- 1 Currency Examples
- 1.1 The Problem
- 1.2 Participants
- 1.3 Real-World Examples
- 1.4 Existing Practices
- 1.5 See Also
The following are real-world examples and brainstorming for marking up currency.
The problem: how to explicitly specify a) that a figure/number relates to money; and b) the currency of a stated figure.
- The currency sign cannot be used reliably since the same sign (or symbol) may represent more than one currency. eg. $ is used for many different dollars (USD, AUD, CAD...) and even other units like pesos.
- The language of the page is not sufficient to define the currency of prices in the page:
- More than one currency may be used by people who speak the same language.
- The page may be written in one language and still quote prices/figures in a different country's currency.
- Even if a country can be identified, more than one currency may be used in that country.
Converting currency figures is a reasonably easy problem to solve as indicated by the #Existing_Practices. However many automated conversion tools must make assumptions about the original figure's currency - eg. assuming a USD for all uses of $, or British Pounds for £ (which is also sometimes used to denote Lira).
"Amounts" in arbitrary units is a bit harder and necessary for several applications.
For example, consider the work that has been done on a recipe microformat.
Though we haven't reached this problem yet in the research, I can see it coming:
Say you wanted to create a "shopping list" application which you could tell which recipes you wanted to cook, and have it automatically total up all the various amounts of ingredients and give you the net amount of stuff you wanted to pick up.
It would need to be able to determine precise amounts/units of each ingredient. This might turn out to be like the currency problem, or it might be more complex, given the variety of units used in recipes, English vs. metric etc. That's a case that might need a microformat. We need more research and analysis to really justify it, but I can see it within the realm of probable possibility.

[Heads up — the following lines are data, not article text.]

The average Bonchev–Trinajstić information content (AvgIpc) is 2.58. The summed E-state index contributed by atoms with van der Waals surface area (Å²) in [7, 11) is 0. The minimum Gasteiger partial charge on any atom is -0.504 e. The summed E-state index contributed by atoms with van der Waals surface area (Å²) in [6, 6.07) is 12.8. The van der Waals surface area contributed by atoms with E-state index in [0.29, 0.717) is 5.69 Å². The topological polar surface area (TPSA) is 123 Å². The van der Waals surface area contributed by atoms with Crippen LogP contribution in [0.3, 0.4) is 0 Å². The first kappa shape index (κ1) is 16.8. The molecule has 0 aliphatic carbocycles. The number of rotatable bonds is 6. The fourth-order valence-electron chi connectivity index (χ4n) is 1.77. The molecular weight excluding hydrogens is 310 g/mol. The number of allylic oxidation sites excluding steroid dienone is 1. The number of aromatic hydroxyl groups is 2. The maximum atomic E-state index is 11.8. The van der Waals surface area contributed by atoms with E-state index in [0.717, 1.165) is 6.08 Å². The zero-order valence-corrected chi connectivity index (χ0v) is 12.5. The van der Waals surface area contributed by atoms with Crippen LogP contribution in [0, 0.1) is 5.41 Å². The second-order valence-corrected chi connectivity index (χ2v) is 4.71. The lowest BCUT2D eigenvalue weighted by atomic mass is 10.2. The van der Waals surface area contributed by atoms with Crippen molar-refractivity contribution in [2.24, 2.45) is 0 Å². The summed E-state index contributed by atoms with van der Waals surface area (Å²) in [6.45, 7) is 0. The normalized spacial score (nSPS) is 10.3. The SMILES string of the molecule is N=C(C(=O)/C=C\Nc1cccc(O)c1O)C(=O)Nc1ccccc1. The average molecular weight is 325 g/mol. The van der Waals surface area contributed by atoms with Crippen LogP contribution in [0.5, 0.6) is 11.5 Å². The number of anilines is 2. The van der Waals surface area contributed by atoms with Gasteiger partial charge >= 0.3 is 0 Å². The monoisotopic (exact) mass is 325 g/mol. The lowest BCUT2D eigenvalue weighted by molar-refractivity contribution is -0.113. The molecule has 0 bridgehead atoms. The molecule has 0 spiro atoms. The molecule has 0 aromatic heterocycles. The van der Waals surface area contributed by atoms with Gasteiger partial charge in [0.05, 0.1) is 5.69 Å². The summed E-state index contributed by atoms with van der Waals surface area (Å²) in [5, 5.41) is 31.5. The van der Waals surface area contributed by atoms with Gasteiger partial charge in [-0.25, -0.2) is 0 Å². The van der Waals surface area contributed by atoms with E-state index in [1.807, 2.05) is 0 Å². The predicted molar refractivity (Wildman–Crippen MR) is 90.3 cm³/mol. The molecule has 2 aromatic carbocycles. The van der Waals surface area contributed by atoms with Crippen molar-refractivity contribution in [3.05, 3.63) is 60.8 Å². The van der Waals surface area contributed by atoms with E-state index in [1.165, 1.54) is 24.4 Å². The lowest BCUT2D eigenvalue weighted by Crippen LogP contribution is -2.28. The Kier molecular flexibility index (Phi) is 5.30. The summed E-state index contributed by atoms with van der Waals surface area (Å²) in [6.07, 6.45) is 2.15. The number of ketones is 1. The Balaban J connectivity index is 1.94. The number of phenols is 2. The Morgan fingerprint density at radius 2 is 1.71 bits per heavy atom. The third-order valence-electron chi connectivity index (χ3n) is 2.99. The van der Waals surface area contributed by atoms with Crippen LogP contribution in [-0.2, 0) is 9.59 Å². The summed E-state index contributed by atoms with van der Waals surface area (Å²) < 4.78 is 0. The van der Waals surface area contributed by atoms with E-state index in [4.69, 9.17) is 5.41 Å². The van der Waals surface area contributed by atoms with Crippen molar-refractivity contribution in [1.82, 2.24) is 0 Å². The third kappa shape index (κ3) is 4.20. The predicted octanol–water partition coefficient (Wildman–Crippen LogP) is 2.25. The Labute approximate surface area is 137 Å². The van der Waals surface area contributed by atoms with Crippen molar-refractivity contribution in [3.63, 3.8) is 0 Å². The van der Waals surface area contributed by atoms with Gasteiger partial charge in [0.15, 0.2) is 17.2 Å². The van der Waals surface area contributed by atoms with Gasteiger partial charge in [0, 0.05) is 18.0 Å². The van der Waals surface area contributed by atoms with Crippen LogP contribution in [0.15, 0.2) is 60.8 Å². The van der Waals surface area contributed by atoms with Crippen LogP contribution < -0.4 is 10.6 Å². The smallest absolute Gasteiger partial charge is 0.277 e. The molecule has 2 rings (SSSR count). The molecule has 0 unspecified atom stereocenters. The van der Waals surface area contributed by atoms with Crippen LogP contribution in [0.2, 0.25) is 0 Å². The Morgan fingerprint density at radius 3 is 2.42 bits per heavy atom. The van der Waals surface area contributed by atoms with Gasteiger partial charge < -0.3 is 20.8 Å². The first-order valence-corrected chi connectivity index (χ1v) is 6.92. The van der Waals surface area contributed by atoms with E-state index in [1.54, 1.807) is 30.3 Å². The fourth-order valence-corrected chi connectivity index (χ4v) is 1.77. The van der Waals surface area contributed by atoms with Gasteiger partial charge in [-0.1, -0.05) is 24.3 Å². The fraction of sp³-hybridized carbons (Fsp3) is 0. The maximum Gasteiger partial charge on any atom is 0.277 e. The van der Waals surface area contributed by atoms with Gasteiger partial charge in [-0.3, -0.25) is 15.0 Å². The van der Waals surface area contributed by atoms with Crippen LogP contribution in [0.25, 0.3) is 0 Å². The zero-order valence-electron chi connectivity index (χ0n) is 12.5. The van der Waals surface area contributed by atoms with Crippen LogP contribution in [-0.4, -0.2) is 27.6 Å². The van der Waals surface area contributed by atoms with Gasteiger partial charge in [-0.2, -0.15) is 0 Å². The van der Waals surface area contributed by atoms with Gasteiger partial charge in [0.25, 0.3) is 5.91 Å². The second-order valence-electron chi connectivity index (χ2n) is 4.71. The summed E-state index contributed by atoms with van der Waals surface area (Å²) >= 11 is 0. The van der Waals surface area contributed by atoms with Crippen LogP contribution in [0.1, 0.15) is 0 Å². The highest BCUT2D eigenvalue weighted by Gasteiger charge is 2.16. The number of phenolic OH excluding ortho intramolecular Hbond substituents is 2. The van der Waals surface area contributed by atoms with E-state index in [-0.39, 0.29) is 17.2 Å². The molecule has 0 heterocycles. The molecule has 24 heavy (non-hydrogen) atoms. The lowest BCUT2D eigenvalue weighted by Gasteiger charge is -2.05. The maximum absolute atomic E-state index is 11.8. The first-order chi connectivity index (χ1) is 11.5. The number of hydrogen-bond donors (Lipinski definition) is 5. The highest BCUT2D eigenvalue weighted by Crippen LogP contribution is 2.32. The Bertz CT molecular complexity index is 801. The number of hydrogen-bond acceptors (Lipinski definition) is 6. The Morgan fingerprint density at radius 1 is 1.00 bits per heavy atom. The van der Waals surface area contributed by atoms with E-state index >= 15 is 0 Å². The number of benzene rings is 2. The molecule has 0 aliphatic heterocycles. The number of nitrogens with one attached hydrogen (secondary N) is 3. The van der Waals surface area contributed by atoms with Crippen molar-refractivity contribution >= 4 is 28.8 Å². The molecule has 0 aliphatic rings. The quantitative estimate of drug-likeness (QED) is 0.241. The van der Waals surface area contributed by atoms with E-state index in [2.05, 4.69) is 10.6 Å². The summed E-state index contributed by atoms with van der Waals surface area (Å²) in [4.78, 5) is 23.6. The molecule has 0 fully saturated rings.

Use of currency amounts in tables
Representing currency amounts in a table format is very common. For instance, see Google Financials.
In this table representation, it does not make sense to provide the currency information for each cell. Instead, it should be provided once at the table, thead, tr, or th, level, and then a td may override the default value. This is very similar to the common practice of indicating the currency and formatting in plain english: "Numbers in thousands of dollars" in the table title/subtitle or legend.
- Ben Buchanan
- Arve Bersvendsen
- Tantek Çelik
- Steve Ganz
- Charles Iliya Krempeaux
- Andy Mabbett
- Ciaran McNulty
- Mike Stickel
- Ben Ward
Links to public web pages, either popular or insightful
<span class="price">$39.99 <span class="currency">(USD)</span></span>
<b>Niveau de service Premium - 125 $*</b>
Note the placement of the dollar sign AFTER the number.
<b>Premium Service Level - $125*</b>
Note: the current bug list illustrates some problems of identifying currencies based on page content alone:
- All $ symbols are treated as USD Very annoying if you are Australian, Canadian etc. (Needs a new feature)
- ‘Euro 2006 Championship’ should not be converted.
- Don’t convert CVS keywords . $Revision: 1.3 $ should not be treated as dollars.